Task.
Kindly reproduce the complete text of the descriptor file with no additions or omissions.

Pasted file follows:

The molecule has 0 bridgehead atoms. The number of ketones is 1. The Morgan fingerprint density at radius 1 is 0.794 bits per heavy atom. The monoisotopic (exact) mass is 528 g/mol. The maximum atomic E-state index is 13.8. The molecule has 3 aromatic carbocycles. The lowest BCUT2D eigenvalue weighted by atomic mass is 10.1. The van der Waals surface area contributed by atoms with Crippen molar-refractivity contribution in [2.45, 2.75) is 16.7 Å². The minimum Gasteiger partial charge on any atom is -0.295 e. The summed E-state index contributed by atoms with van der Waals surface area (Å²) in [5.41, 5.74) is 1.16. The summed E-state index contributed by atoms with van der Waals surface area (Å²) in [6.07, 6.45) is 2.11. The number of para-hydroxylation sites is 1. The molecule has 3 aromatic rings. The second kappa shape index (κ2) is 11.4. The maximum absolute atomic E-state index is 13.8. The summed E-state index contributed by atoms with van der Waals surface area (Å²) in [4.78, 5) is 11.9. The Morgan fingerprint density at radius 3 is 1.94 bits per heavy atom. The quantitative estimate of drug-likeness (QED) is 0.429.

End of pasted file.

The molecule has 0 bridgehead atoms. The number of ketones is 1. The Morgan fingerprint density at radius 1 is 0.794 bits per heavy atom. The monoisotopic (exact) mass is 528 g/mol. The maximum atomic E-state index is 13.8. The molecule has 3 aromatic carbocycles. The lowest BCUT2D eigenvalue weighted by atomic mass is 10.1. The van der Waals surface area contributed by atoms with Crippen molar-refractivity contribution in [2.45, 2.75) is 16.7 Å². The minimum Gasteiger partial charge on any atom is -0.295 e. The summed E-state index contributed by atoms with van der Waals surface area (Å²) in [5.41, 5.74) is 1.16. The summed E-state index contributed by atoms with van der Waals surface area (Å²) in [6.07, 6.45) is 2.11. The number of para-hydroxylation sites is 1. The molecule has 3 aromatic rings. The second kappa shape index (κ2) is 11.4. The maximum absolute atomic E-state index is 13.8. The summed E-state index contributed by atoms with van der Waals surface area (Å²) in [4.78, 5) is 11.9. The Morgan fingerprint density at radius 3 is 1.94 bits per heavy atom. The quantitative estimate of drug-likeness (QED) is 0.429.